Confidence Limits and Sample Size for Determining Nonhost Status of Fruits and Vegetables to Tephritid Fruit Flies as a Quarantine Measure

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Quarantine measures including treatments are applied to exported fruit and vegetable commodities to control regulatory fruit fly pests and to reduce the likelihood of their introduction into new areas. Nonhost status can be an effective measure used to achieve quarantine security. As with quarantine treatments, nonhost status can stand alone as a measure if there is high efficacy and statistical confidence. The numbers of insects or fruit tested during investigation of nonhost status will determine the level of statistical confidence. If the level of confidence of nonhost status is not high, then additional measures may be required to achieve quarantine security as part of a systems approach. Certain countries require that either 99.99 or 99.9968% mortality, as a measure of efficacy, at the 95% confidence level, be achieved by a quarantine treatment to meet quarantine security. This article outlines how the level of confidence in nonhost status can be quantified so that its equivalency to traditional quarantine treatments may be demonstrated. Incorporating sample size and confidence levels into host status testing protocols along with efficacy will lead to greater consistency by regulatory decision-makers in interpreting results and, therefore, to more technically sound decisions on host status.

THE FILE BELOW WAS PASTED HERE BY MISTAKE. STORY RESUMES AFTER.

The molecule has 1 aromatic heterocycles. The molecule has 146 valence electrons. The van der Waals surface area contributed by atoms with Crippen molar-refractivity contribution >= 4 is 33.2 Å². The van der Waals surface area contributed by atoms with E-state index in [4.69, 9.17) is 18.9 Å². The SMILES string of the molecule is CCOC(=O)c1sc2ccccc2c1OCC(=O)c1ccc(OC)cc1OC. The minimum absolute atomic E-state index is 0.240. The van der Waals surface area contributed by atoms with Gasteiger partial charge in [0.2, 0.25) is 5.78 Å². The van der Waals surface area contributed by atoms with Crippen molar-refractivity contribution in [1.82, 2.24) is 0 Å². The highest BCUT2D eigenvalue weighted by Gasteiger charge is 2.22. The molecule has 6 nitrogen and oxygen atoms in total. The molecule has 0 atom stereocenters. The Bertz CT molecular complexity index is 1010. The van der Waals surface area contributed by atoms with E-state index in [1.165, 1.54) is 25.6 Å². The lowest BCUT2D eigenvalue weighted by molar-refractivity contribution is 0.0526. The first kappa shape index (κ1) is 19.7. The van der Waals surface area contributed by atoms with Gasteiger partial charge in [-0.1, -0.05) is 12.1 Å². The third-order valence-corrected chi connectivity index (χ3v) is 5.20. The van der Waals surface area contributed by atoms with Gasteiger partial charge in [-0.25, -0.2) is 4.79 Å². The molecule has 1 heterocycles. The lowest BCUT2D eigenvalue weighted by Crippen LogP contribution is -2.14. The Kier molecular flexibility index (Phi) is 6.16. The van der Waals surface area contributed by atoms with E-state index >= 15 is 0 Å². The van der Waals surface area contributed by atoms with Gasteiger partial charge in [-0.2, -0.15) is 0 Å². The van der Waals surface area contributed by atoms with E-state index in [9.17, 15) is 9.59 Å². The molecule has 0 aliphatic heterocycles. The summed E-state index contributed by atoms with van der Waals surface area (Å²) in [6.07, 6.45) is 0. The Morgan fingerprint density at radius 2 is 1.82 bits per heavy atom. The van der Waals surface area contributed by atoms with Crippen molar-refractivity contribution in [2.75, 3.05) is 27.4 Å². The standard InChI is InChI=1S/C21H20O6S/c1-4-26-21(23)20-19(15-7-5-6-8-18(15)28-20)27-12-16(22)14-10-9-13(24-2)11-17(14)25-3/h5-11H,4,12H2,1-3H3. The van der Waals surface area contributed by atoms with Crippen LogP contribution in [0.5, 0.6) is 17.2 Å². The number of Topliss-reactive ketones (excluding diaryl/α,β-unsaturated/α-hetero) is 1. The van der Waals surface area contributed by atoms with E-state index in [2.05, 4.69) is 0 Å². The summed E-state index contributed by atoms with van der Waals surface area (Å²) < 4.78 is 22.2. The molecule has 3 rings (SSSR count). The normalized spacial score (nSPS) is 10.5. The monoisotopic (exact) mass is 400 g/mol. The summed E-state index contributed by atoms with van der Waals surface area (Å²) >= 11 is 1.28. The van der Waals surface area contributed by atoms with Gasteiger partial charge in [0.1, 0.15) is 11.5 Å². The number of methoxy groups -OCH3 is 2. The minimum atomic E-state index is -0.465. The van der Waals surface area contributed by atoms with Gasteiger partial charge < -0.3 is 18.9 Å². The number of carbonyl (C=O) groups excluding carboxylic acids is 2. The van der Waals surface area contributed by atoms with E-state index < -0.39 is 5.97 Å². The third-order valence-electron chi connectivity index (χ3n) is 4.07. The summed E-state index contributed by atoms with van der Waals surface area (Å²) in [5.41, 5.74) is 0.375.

Keywords: fruit flies; phytosanitary treatments; probit 9; quarantine statistics

Document Type: Research Article

Publication date: April 1, 2007

More about this publication?
  • Journal of Economic Entomology is published bimonthly in February, April, June, August, October, and December. The journal publishes articles on the economic significance of insects and is divided into the following sections: apiculture & social insects; arthropods in relation to plant disease; forum; insecticide resistance and resistance management; ecotoxicology; biological and microbial control; ecology and behavior; sampling and biostatistics; household and structural insects; medical entomology; molecular entomology; veterinary entomology; forest entomology; horticultural entomology; field and forage crops, and small grains; stored-product; commodity treatment and quarantine entomology; and plant resistance. In addition to research papers, Journal of Economic Entomology publishes Letters to the Editor, interpretive articles in a Forum section, Short Communications, Rapid Communications, and Book Reviews.
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